Conditions : Polycystic Ovarian Syndrome; Weight Loss; Intermittent Fasting
Interventions : Behavioral: intermittent fasting; Behavioral: Caloric restriction
Sponsors : Karachi Medical and Dental College; Aziz Medical Center
Comparison of Intermittent Fasting and Caloric Deficit for Weight Loss in Women With Polycystic Ovarian Syndrome
Wed, 01 Jul 2020 12:00:00 EDT
Last Update Posted: 07/01/20 07:49AM
Effect of Diet on Insulin Resistance in Polycystic Ovary Syndrome.
J Clin Endocrinol Metab. 2020 Jul 04;:
Authors: Shang Y, Zhou H, Hu M, Feng H
OBJECTIVE: The effect of diet on insulin resistance (IR) in polycystic ovary syndrome (PCOS) is controversial. Thus, we conducted this systematic review and meta-analysis to evaluate whether diet could reduce IR in women with PCOS while providing optimal and precise nutrition advice for clinical practice.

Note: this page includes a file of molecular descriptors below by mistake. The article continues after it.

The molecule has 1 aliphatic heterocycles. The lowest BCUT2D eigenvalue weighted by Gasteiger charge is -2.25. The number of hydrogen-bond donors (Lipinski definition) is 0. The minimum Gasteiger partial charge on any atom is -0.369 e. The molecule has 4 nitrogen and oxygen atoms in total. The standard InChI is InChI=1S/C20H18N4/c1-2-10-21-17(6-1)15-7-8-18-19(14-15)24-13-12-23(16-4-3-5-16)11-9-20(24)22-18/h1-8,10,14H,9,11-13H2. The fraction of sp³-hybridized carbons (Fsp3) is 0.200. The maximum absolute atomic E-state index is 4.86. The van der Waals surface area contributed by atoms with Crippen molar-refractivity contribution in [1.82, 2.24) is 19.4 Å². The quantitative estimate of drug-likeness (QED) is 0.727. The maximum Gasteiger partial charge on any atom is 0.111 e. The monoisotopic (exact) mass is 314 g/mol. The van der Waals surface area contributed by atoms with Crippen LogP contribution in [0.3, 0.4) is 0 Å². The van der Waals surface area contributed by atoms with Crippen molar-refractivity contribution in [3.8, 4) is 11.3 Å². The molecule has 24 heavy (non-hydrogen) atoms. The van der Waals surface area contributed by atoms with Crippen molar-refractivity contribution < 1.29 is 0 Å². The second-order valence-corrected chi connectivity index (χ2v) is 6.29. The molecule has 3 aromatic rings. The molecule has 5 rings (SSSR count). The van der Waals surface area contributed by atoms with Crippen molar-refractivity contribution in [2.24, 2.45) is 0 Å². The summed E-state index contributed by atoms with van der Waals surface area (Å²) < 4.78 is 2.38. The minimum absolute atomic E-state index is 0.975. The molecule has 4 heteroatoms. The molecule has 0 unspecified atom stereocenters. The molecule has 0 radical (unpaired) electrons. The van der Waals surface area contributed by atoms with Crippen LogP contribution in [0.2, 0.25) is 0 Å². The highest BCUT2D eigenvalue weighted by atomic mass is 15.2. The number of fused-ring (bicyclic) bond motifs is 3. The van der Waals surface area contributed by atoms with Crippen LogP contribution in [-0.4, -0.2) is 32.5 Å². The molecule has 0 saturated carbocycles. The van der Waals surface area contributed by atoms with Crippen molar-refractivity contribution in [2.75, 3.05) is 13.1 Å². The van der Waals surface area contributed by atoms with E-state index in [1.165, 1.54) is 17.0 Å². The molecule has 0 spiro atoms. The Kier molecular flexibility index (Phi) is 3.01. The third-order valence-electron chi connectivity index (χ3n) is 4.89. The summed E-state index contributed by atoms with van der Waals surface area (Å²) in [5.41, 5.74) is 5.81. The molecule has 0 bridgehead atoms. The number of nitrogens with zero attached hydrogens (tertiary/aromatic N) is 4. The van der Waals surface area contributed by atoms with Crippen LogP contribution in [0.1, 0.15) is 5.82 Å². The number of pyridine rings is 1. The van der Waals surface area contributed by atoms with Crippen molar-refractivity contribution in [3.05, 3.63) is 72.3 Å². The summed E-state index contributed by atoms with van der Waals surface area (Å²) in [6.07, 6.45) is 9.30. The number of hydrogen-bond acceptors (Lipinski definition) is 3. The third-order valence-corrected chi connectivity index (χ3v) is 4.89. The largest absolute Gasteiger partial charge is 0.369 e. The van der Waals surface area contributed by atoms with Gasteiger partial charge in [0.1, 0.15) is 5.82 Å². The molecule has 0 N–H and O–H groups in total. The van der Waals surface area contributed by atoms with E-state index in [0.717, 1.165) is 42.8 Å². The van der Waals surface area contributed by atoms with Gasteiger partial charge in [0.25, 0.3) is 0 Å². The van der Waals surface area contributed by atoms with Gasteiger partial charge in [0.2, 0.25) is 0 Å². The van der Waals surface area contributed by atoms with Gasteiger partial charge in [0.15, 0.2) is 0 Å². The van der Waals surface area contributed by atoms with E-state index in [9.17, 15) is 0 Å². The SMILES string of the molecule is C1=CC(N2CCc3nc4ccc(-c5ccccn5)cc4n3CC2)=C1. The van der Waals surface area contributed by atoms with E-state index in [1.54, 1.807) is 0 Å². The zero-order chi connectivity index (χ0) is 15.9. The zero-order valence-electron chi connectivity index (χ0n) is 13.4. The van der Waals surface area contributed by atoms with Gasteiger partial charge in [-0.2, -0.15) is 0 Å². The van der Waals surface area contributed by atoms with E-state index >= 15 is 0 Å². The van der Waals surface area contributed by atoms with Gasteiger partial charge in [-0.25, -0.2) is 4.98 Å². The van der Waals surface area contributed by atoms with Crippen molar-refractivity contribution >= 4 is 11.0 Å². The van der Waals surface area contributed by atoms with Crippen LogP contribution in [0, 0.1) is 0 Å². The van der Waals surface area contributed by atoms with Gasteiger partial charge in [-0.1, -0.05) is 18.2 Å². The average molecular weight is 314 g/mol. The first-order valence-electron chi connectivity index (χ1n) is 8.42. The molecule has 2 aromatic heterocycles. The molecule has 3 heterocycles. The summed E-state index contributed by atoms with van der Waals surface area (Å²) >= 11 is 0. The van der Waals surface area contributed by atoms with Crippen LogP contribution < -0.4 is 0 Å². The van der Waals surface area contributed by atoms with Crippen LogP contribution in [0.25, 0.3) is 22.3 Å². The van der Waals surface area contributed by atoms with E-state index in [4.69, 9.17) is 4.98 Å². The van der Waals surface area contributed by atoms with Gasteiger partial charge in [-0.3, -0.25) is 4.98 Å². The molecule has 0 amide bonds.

DESIGN: The search was conducted in eight databases through June 30, 2019. The systematic review was performed following the Preferred Reporting Items for Systematic Reviews and Meta-analyses (PRISMA) guidelines. A random-effect model was adopted to calculate the overall effects.